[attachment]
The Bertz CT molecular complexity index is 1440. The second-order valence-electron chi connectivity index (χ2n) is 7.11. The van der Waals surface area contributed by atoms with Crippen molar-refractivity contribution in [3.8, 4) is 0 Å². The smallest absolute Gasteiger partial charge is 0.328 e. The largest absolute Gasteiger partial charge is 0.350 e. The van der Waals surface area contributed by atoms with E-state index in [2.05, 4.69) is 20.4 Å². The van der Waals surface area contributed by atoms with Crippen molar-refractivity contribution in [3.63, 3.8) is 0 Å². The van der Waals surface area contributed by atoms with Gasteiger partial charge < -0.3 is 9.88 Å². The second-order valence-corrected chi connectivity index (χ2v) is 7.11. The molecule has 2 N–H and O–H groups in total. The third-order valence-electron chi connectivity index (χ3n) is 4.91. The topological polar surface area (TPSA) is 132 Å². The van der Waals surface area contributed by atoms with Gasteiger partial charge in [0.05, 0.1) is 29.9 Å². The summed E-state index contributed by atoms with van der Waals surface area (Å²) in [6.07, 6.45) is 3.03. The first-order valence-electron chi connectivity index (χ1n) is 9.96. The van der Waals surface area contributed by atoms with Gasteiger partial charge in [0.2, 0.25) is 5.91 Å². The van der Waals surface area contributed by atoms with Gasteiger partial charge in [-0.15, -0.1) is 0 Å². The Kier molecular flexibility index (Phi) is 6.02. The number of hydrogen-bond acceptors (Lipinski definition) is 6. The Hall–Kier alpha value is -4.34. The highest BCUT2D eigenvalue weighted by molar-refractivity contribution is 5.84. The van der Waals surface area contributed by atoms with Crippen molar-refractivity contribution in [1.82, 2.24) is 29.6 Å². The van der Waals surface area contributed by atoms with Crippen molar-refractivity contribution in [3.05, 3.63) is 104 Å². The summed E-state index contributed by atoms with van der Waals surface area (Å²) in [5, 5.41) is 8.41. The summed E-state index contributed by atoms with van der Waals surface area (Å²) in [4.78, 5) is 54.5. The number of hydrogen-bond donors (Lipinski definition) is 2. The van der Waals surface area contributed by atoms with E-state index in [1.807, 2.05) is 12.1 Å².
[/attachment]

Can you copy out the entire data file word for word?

The Bertz CT molecular complexity index is 1440. The second-order valence-electron chi connectivity index (χ2n) is 7.11. The van der Waals surface area contributed by atoms with Crippen molar-refractivity contribution in [3.8, 4) is 0 Å². The smallest absolute Gasteiger partial charge is 0.328 e. The largest absolute Gasteiger partial charge is 0.350 e. The van der Waals surface area contributed by atoms with E-state index in [2.05, 4.69) is 20.4 Å². The van der Waals surface area contributed by atoms with Crippen molar-refractivity contribution in [3.63, 3.8) is 0 Å². The van der Waals surface area contributed by atoms with Gasteiger partial charge < -0.3 is 9.88 Å². The second-order valence-corrected chi connectivity index (χ2v) is 7.11. The molecule has 2 N–H and O–H groups in total. The third-order valence-electron chi connectivity index (χ3n) is 4.91. The topological polar surface area (TPSA) is 132 Å². The van der Waals surface area contributed by atoms with Gasteiger partial charge in [0.05, 0.1) is 29.9 Å². The summed E-state index contributed by atoms with van der Waals surface area (Å²) in [6.07, 6.45) is 3.03. The first-order valence-electron chi connectivity index (χ1n) is 9.96. The van der Waals surface area contributed by atoms with Gasteiger partial charge in [0.2, 0.25) is 5.91 Å². The van der Waals surface area contributed by atoms with Gasteiger partial charge in [-0.15, -0.1) is 0 Å². The Kier molecular flexibility index (Phi) is 6.02. The number of hydrogen-bond acceptors (Lipinski definition) is 6. The Hall–Kier alpha value is -4.34. The highest BCUT2D eigenvalue weighted by molar-refractivity contribution is 5.84. The van der Waals surface area contributed by atoms with Crippen molar-refractivity contribution in [1.82, 2.24) is 29.6 Å². The van der Waals surface area contributed by atoms with Crippen molar-refractivity contribution in [3.05, 3.63) is 104 Å². The summed E-state index contributed by atoms with van der Waals surface area (Å²) in [5, 5.41) is 8.41. The summed E-state index contributed by atoms with van der Waals surface area (Å²) in [4.78, 5) is 54.5. The number of hydrogen-bond donors (Lipinski definition) is 2. The van der Waals surface area contributed by atoms with E-state index in [1.807, 2.05) is 12.1 Å².